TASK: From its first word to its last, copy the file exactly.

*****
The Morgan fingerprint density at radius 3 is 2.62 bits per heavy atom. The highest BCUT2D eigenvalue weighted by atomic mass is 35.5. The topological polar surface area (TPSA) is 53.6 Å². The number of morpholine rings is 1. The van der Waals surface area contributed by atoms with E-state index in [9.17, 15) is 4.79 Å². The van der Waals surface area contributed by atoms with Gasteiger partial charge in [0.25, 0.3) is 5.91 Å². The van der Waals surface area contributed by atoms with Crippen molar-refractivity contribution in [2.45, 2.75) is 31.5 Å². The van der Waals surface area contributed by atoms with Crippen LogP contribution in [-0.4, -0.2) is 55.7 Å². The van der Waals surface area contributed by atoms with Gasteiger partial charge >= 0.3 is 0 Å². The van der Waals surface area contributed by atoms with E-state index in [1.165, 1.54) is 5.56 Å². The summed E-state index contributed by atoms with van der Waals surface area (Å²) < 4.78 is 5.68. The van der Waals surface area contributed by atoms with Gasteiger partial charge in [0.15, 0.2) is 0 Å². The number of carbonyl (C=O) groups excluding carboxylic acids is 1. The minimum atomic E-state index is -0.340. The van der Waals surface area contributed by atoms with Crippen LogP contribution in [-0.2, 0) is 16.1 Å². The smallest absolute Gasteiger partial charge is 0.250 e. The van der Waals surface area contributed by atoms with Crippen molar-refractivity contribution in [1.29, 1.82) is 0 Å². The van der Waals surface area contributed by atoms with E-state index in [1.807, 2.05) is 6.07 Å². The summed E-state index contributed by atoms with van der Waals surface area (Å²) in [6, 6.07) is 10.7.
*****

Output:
The Morgan fingerprint density at radius 3 is 2.62 bits per heavy atom. The highest BCUT2D eigenvalue weighted by atomic mass is 35.5. The topological polar surface area (TPSA) is 53.6 Å². The number of morpholine rings is 1. The van der Waals surface area contributed by atoms with E-state index in [9.17, 15) is 4.79 Å². The van der Waals surface area contributed by atoms with Gasteiger partial charge in [0.25, 0.3) is 5.91 Å². The van der Waals surface area contributed by atoms with Crippen molar-refractivity contribution in [2.45, 2.75) is 31.5 Å². The van der Waals surface area contributed by atoms with Crippen LogP contribution in [-0.4, -0.2) is 55.7 Å². The van der Waals surface area contributed by atoms with Gasteiger partial charge >= 0.3 is 0 Å². The van der Waals surface area contributed by atoms with E-state index in [1.165, 1.54) is 5.56 Å². The summed E-state index contributed by atoms with van der Waals surface area (Å²) < 4.78 is 5.68. The van der Waals surface area contributed by atoms with Gasteiger partial charge in [0.15, 0.2) is 0 Å². The number of carbonyl (C=O) groups excluding carboxylic acids is 1. The minimum atomic E-state index is -0.340. The van der Waals surface area contributed by atoms with Crippen LogP contribution in [-0.2, 0) is 16.1 Å². The smallest absolute Gasteiger partial charge is 0.250 e. The van der Waals surface area contributed by atoms with Crippen molar-refractivity contribution in [1.29, 1.82) is 0 Å². The van der Waals surface area contributed by atoms with E-state index in [1.807, 2.05) is 6.07 Å². The summed E-state index contributed by atoms with van der Waals surface area (Å²) in [6, 6.07) is 10.7.